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January 18, 2021 5:02 am

The Battle Over Jewish Students and the IHRA Definition of Antisemitism

avatar by Blake Flayton

Opinion

J Street president Jeremy Ben-Ami addressing the 2019 J Street National Conference. Photo: J Street via Flickr.

On January 12, 2021, the Conference of Presidents of Major American Jewish Organizations published a letter to President-elect Joe Biden, imploring his incoming administration to “maintain and build upon” the precedent of honoring the International Holocaust Remembrance Alliance (IHRA)’s working definition of antisemitism.

The IHRA’s definition specifies classical tropes as antisemitic, such as accusations of dual loyalty; marking Jews as cheap or greedy; or insisting Jews control global institutions. It also notes that the demonization and delegitimization of Israel, such as suggesting the state has “no right to exist,” should be considered intolerant towards Jews.

The IHRA’s definition of antisemitism is so overwhelmingly benign and agreed upon in mainstream Jewish circles that this letter would not have been cause for concern if not for the shameful behavior of a variety of Jewish organizations and their activists.

The controversy in question centers around Jewish college students, who are routinely harassed, bullied, and shunned by their peers and professors for the egregious offense of objecting to anti-Zionism. In their letter, the Conference of Presidents simply asked the incoming Biden administration to extend support for Jewish students facing discrimination in the classroom, citing the IHRA’s clear roadmap for when anti-Zionism trespasses into antisemitic territory.

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But to “The Progressive Israel Network,” a hodgepodge of organizations including J Street and T’ruah, this was intolerable. These organizations insisted that the IHRA definition of antisemitism “silences criticism of Israel” on college campuses, and is therefore inappropriate.

That is false. The definition specifically states“Criticism of Israel similar to that leveled against any other country cannot be regarded as antisemitic.”

When we discuss adopting IHRA on campus, we are not promoting a McCarthyist program that cracks down on anybody who speaks ill of Israel. We are promoting a resource for student organizations and faculty to help them understand that forcing a Jewish student to resign from student government because of her or his Zionism, or holding a BDS resolution vote in which pro-Israel students are called Nazis and racists, are acts of antisemitism.

We are talking about vilification and discrimination, not criticism. The objectors know this to be true. They are aware that Jewish students are not crying foul because a professor said that the occupation of the West Bank is immoral. So why mischaracterize the IHRA definition and condescend to Jewish students?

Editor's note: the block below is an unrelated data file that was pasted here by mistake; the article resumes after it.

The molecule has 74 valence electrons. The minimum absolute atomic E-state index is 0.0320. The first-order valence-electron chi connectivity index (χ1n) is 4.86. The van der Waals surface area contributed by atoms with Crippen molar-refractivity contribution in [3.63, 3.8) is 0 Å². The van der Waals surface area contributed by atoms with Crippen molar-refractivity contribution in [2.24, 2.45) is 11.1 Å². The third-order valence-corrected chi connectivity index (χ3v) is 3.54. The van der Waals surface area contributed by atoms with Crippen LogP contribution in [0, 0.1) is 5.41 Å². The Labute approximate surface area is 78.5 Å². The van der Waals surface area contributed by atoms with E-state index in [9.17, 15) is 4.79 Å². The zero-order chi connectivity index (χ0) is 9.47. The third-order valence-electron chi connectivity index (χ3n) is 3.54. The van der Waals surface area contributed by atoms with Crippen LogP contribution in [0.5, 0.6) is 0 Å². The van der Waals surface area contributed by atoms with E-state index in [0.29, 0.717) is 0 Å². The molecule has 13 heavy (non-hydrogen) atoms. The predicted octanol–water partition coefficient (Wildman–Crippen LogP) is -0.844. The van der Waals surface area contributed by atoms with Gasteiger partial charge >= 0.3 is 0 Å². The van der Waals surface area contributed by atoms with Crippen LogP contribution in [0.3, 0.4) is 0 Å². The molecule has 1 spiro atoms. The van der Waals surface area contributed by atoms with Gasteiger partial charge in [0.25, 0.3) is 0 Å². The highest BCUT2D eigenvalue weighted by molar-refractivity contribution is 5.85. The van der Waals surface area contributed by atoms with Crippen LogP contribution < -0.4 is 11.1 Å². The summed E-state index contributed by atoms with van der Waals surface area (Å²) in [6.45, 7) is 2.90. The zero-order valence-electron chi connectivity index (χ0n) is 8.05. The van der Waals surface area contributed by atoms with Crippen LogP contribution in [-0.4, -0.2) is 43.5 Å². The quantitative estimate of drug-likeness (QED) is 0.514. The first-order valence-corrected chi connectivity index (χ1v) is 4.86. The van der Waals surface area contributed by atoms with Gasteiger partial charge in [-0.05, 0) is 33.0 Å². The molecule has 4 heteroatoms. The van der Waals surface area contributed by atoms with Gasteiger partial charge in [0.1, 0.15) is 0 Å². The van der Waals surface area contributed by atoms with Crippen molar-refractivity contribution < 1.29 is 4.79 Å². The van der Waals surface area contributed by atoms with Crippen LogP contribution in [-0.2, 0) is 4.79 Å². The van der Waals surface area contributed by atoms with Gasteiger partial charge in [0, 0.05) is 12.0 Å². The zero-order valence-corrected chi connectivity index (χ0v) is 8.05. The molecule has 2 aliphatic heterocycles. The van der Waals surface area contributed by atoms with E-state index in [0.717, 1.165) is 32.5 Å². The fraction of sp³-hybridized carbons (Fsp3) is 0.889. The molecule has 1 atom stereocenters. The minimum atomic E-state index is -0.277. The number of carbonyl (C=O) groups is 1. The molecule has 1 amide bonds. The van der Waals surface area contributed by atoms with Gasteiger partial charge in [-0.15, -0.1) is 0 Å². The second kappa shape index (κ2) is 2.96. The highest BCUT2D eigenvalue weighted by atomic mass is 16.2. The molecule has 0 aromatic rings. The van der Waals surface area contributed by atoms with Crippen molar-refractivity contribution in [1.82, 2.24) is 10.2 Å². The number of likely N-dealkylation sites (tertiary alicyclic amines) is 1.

Sadly, this was just the latest development in the Jewish left’s campaign to frame antisemitism as only a right-wing issue. In this struggle, trivializing the experiences of Jewish students is essential. Despite a British Labour Party so embroiled in antisemitic incidents that, in one poll, 40 percent of British Jews said they would consider leaving the country should the party see 10 Downing Street, and despite acts of hatred in the United States motivated by both antisemitism and “anti-Zionism,” such as the stabbing of a rabbi in Monsey, New York (though the attacker appeared to have no political affiliation), or the defacing of an Israeli restaurant in Portland this week, the Jewish left is insistent that the “antisemitism” in their camp is only advocacy for Palestinian human rights.

This stems from a childish compulsion to deny that anything could be wrong with one’s own political movement. The fact of the matter is that antisemitism exists everywhere, across the political spectrum, in every community, and in every country. To deny its existence somewhere in order to draw greater attention to it elsewhere makes all American Jews less safe.

It’s important to note that nearly every American Jewish organization, including those who signed on to the letter, realizes that antisemitism comes from both the right and the left, and that every instance of antisemitism is connected. When a Jewish person feels threatened, regardless of if they’re on a college campus or under rocket fire in Tel Aviv or subject to an army of white nationalists on the Internet, their first thought is not to investigate the politics of the antisemite; their first thought is to recognize that they are experiencing hatred on account of their Judaism.

We have a new president now, and a new Congress. We must recognize that antisemitism is a parasite that infects any viable host and does not discriminate based on partisan ideology. To insist otherwise is to facilitate the ominous rise of this age-old hatred.

Blake Flayton is a senior at George Washington University, with bylines in the New York Times, Tablet Magazine, and Haaretz.

The opinions presented by Algemeiner bloggers are solely theirs and do not represent those of The Algemeiner, its publishers or editors. If you would like to share your views with a blog post on The Algemeiner, please be in touch through our Contact page.

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